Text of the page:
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Here is How You Can “Nail” Your Next Talk or Presentation By Using These 5 Strategies to Create A Powerful Presentation

Once you have overcome the fear of speaking, the next phase is to master your talk. Here is how.

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BY Carol Sankar - 27 Nov 2018

how to nail youre next talk or presentation

PHOTO CREDIT: Getty Images

Public speaking is another form of social media for high growth leaders and influencers. It is a great way to connect with your ideal prospects and potential clients/customers without creating sales funnels, social media ads and marketing campaigns.

I did not think of myself as a public speaker, but the demand for my expertise started after a series of successful partnerships and acquisitions. The more success you have, the more demand you will attract to share your strategies at high-profile leadership events and conventions.

Once you have overcome the fear of speaking, the next phase is to "nail" your talk. The need to ensure that you convert skeptics and keep the attention of a sizable audience is crucial once you are on stage. Giving a powerful talk is more than standing on stage and telling your life story; it involves key components and details that will create interest and lead to other opportunities.

Here are five ways to create a powerful talk.

Layout your expectations early.

The best way to ensure you have a powerful speech is to set the intention for the outcome in advance. Although you may have several talking points, you need to create one tangible result for your audience.

For example:

"By the end of our time together, you will have the tools to create more visibility for your business."

"You are going to learn how I created a multi-million dollar company in five years and how you can do the same."

Know your facts.

Avoid generic references that may not reflect the experiences of the audience.

For example:

"Many people believe ..."

"People have told me about ..."

"Everyone knows that ..."

"So many people think ..."

Generic references fail to highlight your expertise and may only reflect your experiences, not the audience.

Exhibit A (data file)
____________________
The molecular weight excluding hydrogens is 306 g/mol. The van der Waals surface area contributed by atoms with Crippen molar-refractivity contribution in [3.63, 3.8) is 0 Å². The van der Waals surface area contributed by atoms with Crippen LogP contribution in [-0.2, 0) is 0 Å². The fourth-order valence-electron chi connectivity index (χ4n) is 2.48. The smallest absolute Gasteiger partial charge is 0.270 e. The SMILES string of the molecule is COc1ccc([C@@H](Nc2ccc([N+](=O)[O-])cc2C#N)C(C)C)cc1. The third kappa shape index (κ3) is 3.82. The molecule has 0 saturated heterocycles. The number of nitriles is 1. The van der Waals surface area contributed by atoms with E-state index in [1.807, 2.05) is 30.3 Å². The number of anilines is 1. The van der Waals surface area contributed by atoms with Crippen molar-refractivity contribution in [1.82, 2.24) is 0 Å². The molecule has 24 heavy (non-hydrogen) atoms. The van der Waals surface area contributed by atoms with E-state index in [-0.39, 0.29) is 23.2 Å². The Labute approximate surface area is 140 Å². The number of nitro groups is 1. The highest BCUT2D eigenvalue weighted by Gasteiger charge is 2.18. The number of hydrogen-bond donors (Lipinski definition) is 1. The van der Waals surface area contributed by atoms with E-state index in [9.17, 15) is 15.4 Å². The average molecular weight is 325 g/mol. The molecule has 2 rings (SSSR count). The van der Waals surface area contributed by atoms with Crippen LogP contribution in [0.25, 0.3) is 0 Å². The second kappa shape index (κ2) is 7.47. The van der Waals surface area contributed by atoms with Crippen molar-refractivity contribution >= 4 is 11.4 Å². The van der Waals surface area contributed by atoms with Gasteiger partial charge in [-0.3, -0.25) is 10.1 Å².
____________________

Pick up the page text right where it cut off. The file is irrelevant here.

Present data and facts to support your statements so the audience can connect with the message and supporting thesis for your talk.

"According to the 2017 Gallop poll, 79 percent of the respondents said ..."

"Per the 2010 United States Census, 83 percent of families had ..."

"Per a press release by the institute, 41 percent of those who participated responded favorably ..."

Opening your talk with facts and sourced data proves you are an expert in your field. Use a few reliable and trustworthy sources that your audience can audit and will navigate them through your opening remarks.

Do not "over-think" it.

The day that I stood in front of thousands of attendees to give my first TED Talk, I made a huge mistake in the middle of my talk and left out a key strategy that I wanted to share about confidence. However, as they say in show business, "the show must go on." The audience did not know it, and I did not give away any change in my expression.

Once you present your talk with confidence, no one will notice your flaws. We are overcritical of ourselves and our performance. Your audience cannot discern between a point you may have missed and mastering a perfect delivery. Remember, less is more.

Brag a little

Captivate the audience by sharing your story and highlighting your professional accomplishments. Speakers can get overwhelmed by delivering and forget to highlight how they factor into their own narrative.

Share a little about your life story and how you became the leader you are today. Also, do not forget to mention all of the publications and/or media outlets that have featured your expertise.

For example:

"My company was named by Inc. Magazine as one of the 100 Fastest Growing Companies in 2018 ..."

"I was called to be on the Today Show after I was quoted in the New York Times ..."

"I am proud to say my last book made it to the #1 spot on the New York Times Bestsellers list."

Once the audience can connect with some part of your story, they will follow your talk until the end.

Provide actionable strategies.

Your talk will win rave reviews if you can simplify the process and show them how they can achieve the same results themselves. Your audience must believe that they can achieve the same outcome by using one of your proven strategies.

"Here are five ways you can build your first million dollar start up"

"Let me show you three ways to re-negotiate your salary"

"Here are the seven tips I used to sell my company for eight-figures"

You will create a demand for your expertise after your talk if you can create simple ways for the attendees to implement your strategies and share their takeaways with you.

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